Faith-Based Travelers

Faith-based travel includes, but is not limited to, pilgrimages, service projects, missionary work, and faith-based tours. Every year, millions of U.S. citizens participate safely in some form of religious travel. However, U.S. faith-based travelers should know that in some countries it is a crime to conduct religious activities. You need to know the laws and conditions of the country you wish to visit.

Before You Go 

Visit our Traveler’s Checklist and review our country information pages for details on visa requirements and local laws. Enroll in our Smart Traveler Enrollment Program to receive safety information while you are abroad.

Additional resources for faith-based travelers:



Traveling Under a Sponsoring Organization? 

Here are a few questions to consider when researching a sponsoring organization:


  • Does the organization have emergency plans for crisis scenarios, such as local security threats, natural disasters, and injuries or deaths of U.S. citizen travelers?
  • Is the organization familiar with the laws and customs about religious expression in the country you will be visiting?
  • Is the organization a member of the Overseas Security Advisory Council, either in the United States or in your destination country?
  • Does the organization’s travel itinerary include trips to an orphanage? If so, please read our page regarding the harms of “voluntourism” at orphanages.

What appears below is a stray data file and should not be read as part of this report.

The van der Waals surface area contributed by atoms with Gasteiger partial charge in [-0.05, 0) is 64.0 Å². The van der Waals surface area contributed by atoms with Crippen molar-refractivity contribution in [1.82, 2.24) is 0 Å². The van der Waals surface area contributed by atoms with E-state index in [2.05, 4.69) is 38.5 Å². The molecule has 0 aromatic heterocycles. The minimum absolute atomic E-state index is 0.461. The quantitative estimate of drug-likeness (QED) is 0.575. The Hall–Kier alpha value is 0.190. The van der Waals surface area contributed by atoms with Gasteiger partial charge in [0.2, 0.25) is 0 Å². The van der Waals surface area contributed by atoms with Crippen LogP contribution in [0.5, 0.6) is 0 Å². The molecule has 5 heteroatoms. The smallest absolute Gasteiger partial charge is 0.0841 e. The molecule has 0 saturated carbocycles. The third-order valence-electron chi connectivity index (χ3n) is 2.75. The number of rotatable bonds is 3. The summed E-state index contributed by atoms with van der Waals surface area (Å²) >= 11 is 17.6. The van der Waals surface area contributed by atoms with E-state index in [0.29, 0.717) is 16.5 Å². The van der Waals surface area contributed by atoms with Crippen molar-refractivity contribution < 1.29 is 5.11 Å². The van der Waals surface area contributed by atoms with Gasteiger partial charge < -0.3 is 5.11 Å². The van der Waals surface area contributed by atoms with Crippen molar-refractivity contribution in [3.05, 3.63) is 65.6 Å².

While You’re There 

Remember, you are subject to the laws and justice system of the countries you are visiting.

Many countries have laws that restrict religious expression. These may include restrictions on:


  • public or private prayer or other religious practices,
  • wearing religious attire or symbols,
  • preaching in a private or public setting,
  • speaking to others about your beliefs,
  • possessing religious material(s) or image(s),
  • criticizing or questioning the religious beliefs of others,
  • visiting certain religious sites if you are female
  • distributing religious literature, and/or
  • participating in religious services or activities. 


These laws may be applied inconsistently to foreign visitors, so be sure to research the local laws and customs of your destination country.

When possible, coordinate with members of the faith community in your destination country, to ensure planned activities are culturally and legally appropriate.

If you run into problems while overseas, contact the nearest U.S. embassy or consulate.

Always carry the address and phone number of the U.S. embassy or consulate with you, in English and the local language. Consular Officers may be able to help if you run into problems, especially if you feel you cannot approach local police, or if you need help communicating with local authorities. Consular Officers will not generalize, make assumptions, or pass judgment, and will work to safeguard your privacy under applicable U.S. laws and policies.  

Last Updated: September 12, 2022